How to build an impact city: Nurture neighbourhoods
Small impact ventures can make a big difference in their local communities. But sometimes, they need a helping hand with funding and expertise. That’s where city government initiative Amsterdam Impact is stepping in, as part of its multi-year plan to help make impact entrepreneurship the default way of doing business.
Amsterdam is a modern-day melting pot, home to people of 180 nationalities. This incredible diversity brings challenges, such as how to support newcomers with a migrant background in Amsterdam Zuidoost district, where they make up 83% of the population of the Bijlmer Centrum neighbourhood, for instance.
Some districts face other challenges: in Amsterdam Zuid, where many older people live, it’s important to ensure that they feel connected to their neighbours and live independently at home for as long as possible.
- Read more about Amsterdam Impact's work to reshape the economy in our Cities of Impact series
Impact entrepreneurs can often solve these challenges in their community, thus contributing to healthier, more sustainable and more inclusive neighbourhoods.
Above: Vini Mini, which creates nutritional products for young children, is one of Amsterdam's many small impact enterprises (credit: Creativebros)
“Small impact enterprises are a crucial part of a community’s fabric,” says Ellen Oetelmans, programme manager at Amsterdam Impact. “Their societal impact is really tangible and direct. They are so well-connected to the neighbourhood and have a clear picture of what residents need and how their businesses can contribute to that. And they broaden a community’s horizon and inspire locals to become more actively involved in their communities.”
But small impact enterprises frequently need funding and expertise to make a real difference. That’s where competitions and business development initiatives, co-created by Amsterdam Impact, come in.
Small impact enterprises are a crucial part of a community’s fabric. Their impact is really tangible and direct
Among these is Amsterdam Impact’s 2018 contest, ‘Localise the SDGs’, that aimed to support entrepreneurs implementing one or more of the Sustainable Development Goals in Amsterdam. The contest was organised as part of the EU’s Social Challenges innovation platform, which matched organisations grappling with social impact-related challenges with innovative entrepreneurs. Once a match was made, the entrepreneurs received an EU-funded grant of €30,000 and six months of expert mentoring to help them implement their solution.
Amsterdam Impact collaborated with Impact Hub Amsterdam to encourage and support applications from more than a dozen enterprises, and the Social Challenges jury matched Fawaka Entrepreneurship School’s project, Tha Block Bizkids, to work with Amsterdam Impact.
Tha Block Bizkids project contributed to SDG 10 (reduced inequality) and SDG 12 (responsible consumption and production) by teaching sustainable entrepreneurship to children, aiming to reach 300 nine to 12-year-olds in Amsterdam neighbourhoods affected by socio-economic deprivation.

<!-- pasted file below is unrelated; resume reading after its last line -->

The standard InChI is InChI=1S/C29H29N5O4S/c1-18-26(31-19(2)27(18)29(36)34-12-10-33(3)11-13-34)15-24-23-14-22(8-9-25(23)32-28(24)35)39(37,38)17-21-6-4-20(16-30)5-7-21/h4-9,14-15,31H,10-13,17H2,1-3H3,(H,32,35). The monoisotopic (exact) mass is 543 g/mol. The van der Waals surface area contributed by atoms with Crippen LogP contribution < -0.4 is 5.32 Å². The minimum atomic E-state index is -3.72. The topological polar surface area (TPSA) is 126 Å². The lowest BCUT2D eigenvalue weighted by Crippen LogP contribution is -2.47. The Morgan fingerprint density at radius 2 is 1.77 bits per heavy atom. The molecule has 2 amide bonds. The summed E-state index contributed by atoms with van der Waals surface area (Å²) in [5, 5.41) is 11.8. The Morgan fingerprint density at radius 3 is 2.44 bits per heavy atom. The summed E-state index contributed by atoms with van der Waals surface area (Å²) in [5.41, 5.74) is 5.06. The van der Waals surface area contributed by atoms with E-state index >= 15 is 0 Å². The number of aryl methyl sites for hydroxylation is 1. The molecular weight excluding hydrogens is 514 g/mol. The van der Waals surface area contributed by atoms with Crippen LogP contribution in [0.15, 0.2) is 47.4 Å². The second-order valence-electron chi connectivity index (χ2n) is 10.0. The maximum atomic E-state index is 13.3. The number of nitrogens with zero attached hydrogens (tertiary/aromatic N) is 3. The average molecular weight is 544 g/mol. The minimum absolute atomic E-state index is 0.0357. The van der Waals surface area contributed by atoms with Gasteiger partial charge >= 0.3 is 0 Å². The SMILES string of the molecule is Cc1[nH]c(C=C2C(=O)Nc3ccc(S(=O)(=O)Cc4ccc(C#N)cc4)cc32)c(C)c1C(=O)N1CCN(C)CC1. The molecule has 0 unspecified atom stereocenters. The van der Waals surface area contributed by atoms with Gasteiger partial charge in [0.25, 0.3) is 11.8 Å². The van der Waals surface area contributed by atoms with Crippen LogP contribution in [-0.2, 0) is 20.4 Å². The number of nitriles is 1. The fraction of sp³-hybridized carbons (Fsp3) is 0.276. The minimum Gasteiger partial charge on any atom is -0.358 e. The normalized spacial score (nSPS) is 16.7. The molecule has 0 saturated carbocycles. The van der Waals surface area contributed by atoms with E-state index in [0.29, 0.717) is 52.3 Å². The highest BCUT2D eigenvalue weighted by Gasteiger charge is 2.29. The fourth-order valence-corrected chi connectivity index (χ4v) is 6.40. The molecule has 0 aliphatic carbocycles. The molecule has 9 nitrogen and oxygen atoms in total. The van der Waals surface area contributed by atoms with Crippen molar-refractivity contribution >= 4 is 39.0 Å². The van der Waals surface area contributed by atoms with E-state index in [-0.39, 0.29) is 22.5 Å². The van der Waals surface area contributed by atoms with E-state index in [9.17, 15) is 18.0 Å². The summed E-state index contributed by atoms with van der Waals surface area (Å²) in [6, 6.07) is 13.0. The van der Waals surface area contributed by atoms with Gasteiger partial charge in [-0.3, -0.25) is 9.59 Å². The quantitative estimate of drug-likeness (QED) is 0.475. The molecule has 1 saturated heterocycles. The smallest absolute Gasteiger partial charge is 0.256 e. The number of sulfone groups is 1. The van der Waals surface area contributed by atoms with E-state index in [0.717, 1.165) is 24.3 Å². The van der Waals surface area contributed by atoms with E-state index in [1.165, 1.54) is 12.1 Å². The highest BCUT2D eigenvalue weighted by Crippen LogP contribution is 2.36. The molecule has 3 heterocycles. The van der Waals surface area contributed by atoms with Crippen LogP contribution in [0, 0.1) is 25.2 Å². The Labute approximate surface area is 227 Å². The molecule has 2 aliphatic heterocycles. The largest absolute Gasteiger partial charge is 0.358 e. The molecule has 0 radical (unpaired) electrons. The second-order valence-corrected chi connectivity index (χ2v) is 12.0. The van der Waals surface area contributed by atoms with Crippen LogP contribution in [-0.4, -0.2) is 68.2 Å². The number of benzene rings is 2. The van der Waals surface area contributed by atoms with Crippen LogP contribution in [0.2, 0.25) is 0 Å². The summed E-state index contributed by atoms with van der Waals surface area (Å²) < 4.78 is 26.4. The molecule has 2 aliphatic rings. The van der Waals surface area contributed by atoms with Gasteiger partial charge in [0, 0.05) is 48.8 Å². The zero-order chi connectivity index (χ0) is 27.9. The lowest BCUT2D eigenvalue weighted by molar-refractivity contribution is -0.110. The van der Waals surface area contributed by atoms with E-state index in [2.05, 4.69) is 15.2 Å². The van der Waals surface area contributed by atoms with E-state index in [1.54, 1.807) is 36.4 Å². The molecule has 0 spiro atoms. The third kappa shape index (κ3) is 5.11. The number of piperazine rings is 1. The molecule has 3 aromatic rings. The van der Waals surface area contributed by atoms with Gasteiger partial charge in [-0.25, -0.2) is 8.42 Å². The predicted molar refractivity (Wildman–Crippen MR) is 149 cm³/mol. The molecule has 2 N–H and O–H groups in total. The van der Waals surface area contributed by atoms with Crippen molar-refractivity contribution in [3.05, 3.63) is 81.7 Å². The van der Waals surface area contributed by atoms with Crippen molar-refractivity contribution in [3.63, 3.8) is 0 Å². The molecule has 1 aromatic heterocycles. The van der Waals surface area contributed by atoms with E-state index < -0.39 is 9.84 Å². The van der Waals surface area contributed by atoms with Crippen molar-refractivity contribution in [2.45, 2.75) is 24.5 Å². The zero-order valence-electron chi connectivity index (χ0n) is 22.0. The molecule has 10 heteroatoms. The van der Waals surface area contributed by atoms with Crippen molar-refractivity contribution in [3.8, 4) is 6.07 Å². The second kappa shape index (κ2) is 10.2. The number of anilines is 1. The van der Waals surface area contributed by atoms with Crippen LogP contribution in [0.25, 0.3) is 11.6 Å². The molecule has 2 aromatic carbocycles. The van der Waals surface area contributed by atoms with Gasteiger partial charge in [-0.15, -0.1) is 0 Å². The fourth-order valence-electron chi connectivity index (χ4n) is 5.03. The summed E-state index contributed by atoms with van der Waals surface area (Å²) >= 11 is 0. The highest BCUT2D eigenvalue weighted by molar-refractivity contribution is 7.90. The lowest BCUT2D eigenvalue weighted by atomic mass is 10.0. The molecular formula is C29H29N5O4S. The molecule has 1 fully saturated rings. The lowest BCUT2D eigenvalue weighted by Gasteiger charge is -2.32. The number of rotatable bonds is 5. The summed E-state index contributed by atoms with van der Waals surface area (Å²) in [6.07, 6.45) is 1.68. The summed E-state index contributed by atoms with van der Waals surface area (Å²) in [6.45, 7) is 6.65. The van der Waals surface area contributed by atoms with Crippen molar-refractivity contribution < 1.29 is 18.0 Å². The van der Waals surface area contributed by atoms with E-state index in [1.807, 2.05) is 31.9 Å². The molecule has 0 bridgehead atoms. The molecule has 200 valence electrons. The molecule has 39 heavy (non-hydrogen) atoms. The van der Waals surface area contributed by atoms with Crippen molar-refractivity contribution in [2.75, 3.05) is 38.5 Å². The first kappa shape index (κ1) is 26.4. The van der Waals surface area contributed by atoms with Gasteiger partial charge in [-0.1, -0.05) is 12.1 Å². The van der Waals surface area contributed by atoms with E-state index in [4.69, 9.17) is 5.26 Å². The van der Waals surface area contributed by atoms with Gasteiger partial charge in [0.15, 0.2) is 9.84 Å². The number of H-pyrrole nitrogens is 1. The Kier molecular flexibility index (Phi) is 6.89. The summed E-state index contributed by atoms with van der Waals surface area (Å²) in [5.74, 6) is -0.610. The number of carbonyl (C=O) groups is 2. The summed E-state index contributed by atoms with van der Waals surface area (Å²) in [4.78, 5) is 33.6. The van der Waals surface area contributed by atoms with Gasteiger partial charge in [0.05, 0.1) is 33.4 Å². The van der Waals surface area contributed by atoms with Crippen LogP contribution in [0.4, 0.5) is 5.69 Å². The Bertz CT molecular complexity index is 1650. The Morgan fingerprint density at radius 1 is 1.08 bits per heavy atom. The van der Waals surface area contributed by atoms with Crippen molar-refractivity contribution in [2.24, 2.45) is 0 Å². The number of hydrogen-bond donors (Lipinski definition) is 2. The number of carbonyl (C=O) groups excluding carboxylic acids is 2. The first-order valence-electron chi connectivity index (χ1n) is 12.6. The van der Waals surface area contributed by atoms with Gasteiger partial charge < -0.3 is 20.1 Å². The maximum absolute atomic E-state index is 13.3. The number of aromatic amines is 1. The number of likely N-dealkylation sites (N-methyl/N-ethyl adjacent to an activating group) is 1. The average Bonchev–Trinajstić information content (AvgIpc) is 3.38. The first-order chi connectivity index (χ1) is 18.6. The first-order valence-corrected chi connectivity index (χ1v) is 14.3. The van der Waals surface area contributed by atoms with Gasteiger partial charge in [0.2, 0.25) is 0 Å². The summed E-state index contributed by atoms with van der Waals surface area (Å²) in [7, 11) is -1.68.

One kid pitched the idea of putting ‘eyes’ on bins, as people are more likely to throw their garbage in the bin if they feel watched
Fawaka guided them in discussing SDG-related local challenges. Then the children researched issues in their neighbourhoods and came up with social enterprise ideas to tackle them, under the supervision of business professionals. One kid pitched the idea of putting ‘eyes’ on bins, because people are more likely to throw their garbage in the bin if they feel watched. Another, living in a village served by few buses, proposed an app to help people coordinate transport and to get to know each other.
Finally, the children pitched their solutions to an audience of families, school peers, local residents, city officials and experts from other organisations involved in the programme. But the kids weren’t the only ones to get a boost: Fawaka also benefited from the challenge grant, which allowed it to dedicate more resources to strategic development of the business. Founding director Thiëmo Heilbron describes their Localise the SDGs win as “very important”.
Above: Children at a summer school run by Fawaka Entrepreneurship School, which teaches children about having a positive impact on the world (credit: Fawaka Entrepreneurship School)
Since then, Amsterdam Impact has continued to collaborate with Fawaka and the Entrepreneurship Programme of the Amsterdam University of Applied Sciences, which is researching how participation in Fawaka’s programmes helps children develop affinity and skills for social entrepreneurship.
- Read how Amsterdam Impact supports the transition to a new economy in its work with Fawaka Entrepreneurship School
In 2021, Amsterdam Impact worked with the municipality’s seven districts to launch Boost je Buurt (‘Boost your Neighbourhood’), a challenge for impact-driven entrepreneurs who strive to make Amsterdam’s neighbourhoods healthier, more inclusive and more sustainable.
Twenty-eight entrepreneurs – four in each of the city’s seven districts – were selected to join an entrepreneurship development programme led by Impact Hub Amsterdam, to help them set up or accelerate their neighbourhood-focused impact enterprises.
“What makes Boost je Buurt unique is the many collaborations and partners involved,” says Egon van Wees, the project's lead at Amsterdam Impact.